A 12 year old Indian origin girl from Essex, in the UK, has been making headlines for having an IQ that is probably higher than Einstein’s and Stephen Hawkins’. Lydia Sebastian gained the highest possible score of 162 in the Cattell III B paper by Mensa, which is the society for people with high IQs.
While many factors would contribute to Lydia’s perfect Mensa score, research has proven that a nutritious diet does help the brain function better. No wonder, at some point in our childhood most of us would have been forced to eat cod liver oil capsules in the hope that we become smarter.
Here is a list of food items that will help you boost your brain power, and may help prevent the advent of conditions such as Alzheimer’s later on in life.
Fish: Often called the ultimate brain food, fish, especially the oily varieties, contain omega - 3 fatty acids which are vital for brain development. Salmon, mackerel and tuna are rich in these omega-3 fatty acids, including the vital docosahexaenoic acids (DHA). Apart from being a high source of protein, fish also has essential amino acids, which are needed to construct neurotransmitters in the brain, enabling it to communicate with the rest of your body. Since the body does not build these essential amino acids on its own, you need to supply it through the food you eat.
Eggs: If you have been complaining about your memory not being what it used to be, it’s time you started taking another power food – the unassuming egg. Whether boiled, fried, poached or made in a curry, this versatile food is delicious, but most importantly - it contains choline, a Vitamin B nutrient which is essential for memory improvement.
Nuts: A great source of Vitamin E and high in folate, a mineral that’s essential for brain development, nuts such as peanuts, walnuts, hazel nuts and almonds are great and healthy options to snack up on whenever you feel hungry. A good intake of Vitamin E helps in reducing the decline of cognitive memory, which may come during old age.
Broccoli, cabbage and cauliflower: These flowery vegetables are great for pure vegetarians (and those who swear by their meats as well). A good source of Vitamin K, which helps improve cognitive function. Broccoli also contains sulforaphane, a chemical which helps to keep the brain sharp and fight against deterioration, which leads to illnesses such as Alzheimer’s.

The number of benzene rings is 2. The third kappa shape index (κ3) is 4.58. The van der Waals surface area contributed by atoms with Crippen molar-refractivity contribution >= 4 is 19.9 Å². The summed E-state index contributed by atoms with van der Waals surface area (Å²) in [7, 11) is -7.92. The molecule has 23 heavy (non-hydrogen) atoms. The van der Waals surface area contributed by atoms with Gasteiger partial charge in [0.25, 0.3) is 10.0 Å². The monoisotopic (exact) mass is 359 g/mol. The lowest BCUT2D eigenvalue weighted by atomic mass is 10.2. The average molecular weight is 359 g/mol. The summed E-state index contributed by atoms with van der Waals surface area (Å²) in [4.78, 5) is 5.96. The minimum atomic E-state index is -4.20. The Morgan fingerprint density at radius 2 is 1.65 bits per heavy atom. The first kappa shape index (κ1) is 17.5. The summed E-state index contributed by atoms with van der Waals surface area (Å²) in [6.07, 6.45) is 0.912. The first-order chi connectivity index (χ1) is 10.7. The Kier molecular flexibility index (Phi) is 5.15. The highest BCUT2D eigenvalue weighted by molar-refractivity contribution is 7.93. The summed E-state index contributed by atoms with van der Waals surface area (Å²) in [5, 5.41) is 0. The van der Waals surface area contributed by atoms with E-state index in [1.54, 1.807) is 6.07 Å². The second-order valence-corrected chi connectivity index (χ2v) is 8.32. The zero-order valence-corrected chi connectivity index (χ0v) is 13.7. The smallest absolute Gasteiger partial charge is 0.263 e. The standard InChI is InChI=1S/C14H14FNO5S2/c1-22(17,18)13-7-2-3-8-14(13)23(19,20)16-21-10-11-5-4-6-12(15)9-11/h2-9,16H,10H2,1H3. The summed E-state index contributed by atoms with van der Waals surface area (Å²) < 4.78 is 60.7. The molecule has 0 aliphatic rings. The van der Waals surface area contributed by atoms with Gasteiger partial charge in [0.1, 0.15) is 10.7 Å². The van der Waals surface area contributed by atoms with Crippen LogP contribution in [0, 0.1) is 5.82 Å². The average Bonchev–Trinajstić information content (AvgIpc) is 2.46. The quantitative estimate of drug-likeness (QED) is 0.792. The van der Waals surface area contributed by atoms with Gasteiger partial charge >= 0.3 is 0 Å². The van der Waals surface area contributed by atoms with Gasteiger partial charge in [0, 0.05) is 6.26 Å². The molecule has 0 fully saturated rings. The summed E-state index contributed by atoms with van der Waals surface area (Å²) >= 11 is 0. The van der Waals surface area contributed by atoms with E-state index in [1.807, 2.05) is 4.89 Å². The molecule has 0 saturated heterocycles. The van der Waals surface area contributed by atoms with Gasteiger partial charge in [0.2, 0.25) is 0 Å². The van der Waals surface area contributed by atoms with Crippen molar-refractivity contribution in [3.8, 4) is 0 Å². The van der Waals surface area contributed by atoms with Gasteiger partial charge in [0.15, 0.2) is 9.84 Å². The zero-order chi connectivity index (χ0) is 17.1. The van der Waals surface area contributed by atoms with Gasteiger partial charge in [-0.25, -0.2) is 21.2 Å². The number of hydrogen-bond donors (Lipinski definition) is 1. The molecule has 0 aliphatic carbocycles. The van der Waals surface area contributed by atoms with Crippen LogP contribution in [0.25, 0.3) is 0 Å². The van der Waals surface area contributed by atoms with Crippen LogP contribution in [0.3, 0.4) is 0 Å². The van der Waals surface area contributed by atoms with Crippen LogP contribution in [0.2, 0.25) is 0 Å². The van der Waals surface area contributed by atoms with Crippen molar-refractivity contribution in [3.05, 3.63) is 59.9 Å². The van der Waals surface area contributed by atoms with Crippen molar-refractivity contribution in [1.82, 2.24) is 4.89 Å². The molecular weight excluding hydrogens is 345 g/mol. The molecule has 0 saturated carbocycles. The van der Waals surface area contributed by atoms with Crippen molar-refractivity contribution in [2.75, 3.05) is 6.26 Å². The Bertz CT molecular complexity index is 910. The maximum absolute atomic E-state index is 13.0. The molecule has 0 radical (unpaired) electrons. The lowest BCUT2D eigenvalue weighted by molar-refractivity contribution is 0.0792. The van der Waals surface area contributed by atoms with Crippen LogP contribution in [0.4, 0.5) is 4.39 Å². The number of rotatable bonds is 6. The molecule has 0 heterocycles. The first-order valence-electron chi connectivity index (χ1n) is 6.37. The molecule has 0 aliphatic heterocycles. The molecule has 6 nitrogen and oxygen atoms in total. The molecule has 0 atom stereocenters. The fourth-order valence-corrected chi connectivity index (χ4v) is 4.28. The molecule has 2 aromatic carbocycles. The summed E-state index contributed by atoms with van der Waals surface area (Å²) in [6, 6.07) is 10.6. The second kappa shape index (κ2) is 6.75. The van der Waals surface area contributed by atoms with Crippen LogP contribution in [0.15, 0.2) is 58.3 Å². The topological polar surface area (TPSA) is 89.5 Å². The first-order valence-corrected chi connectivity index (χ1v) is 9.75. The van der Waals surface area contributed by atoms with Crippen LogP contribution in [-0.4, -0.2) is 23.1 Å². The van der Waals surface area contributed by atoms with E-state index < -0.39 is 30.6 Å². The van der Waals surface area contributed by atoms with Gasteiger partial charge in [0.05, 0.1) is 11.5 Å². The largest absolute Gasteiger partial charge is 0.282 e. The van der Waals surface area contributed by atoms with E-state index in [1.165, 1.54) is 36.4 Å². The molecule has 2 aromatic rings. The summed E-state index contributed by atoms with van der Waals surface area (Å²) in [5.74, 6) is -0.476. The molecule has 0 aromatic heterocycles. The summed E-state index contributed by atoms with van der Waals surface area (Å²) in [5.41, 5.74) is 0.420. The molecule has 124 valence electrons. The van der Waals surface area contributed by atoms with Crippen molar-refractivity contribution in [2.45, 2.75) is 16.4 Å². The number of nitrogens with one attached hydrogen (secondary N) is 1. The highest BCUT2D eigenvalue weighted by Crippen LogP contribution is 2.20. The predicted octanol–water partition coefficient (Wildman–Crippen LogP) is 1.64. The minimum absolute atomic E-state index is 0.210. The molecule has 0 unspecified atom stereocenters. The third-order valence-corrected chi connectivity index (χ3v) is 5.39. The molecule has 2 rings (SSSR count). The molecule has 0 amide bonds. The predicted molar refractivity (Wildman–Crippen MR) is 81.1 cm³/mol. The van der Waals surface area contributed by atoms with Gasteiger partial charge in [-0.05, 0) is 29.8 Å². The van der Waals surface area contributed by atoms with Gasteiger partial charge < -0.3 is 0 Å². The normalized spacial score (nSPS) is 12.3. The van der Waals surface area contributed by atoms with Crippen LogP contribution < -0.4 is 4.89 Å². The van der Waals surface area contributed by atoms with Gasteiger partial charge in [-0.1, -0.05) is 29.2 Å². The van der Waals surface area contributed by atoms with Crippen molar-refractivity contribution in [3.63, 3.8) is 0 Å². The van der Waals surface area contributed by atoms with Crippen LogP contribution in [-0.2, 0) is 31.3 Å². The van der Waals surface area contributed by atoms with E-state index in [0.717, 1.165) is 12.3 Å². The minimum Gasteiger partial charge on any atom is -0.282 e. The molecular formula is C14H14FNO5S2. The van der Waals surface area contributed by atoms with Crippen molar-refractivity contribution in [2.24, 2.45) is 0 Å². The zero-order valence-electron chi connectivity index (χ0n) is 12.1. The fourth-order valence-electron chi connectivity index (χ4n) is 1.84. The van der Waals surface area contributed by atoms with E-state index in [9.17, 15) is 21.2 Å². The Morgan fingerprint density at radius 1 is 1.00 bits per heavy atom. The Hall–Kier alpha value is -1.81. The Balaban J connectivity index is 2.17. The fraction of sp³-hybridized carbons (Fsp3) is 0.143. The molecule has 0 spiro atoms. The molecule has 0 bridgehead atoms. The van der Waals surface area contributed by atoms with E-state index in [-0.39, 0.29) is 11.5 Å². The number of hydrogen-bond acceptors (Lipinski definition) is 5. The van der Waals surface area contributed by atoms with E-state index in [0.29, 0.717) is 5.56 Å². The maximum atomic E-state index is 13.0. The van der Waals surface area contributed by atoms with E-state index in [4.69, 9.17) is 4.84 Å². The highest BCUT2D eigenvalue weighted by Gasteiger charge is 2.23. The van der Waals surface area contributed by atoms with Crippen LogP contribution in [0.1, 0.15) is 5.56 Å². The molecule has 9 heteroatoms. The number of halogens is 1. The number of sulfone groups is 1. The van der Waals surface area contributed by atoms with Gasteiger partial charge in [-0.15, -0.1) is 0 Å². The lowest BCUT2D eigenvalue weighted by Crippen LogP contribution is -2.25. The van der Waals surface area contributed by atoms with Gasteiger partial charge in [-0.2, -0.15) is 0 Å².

Blueberries: Termed a super fruit, these delicious berries are packed with antioxidants and phytochemicals which, apart from helping to protect against cancer and heart diseases, also help in memory improvement, aid thinking ability and also helps to prevent problems such as short term memory loss. A study carried out at the Reading University has also shown that people who take a bowl of blue berries in the morning for breakfast, are more active and have better concentration powers in the afternoon.
Pumpkin and sunflower seeds: Another good snack to munch on when you are hungry, are pumpkin and sunflower seeds. They are a good source of Vitamin E and help give your brain a boost. Pumpkin seeds also have a high amount of magnesium and omega 3, which help to calm the brain.
Tomatoes:These essential kitchen fruits, contain a powerful antioxidant called lycopene, which helps to protect against free radical damage to cells, which are linked to dementia, mainly Alzheimer’s. While cooking reduces the nutrients in many other food items, in tomatoes it actually increases lycopene, as it is released from the vegetable fiber.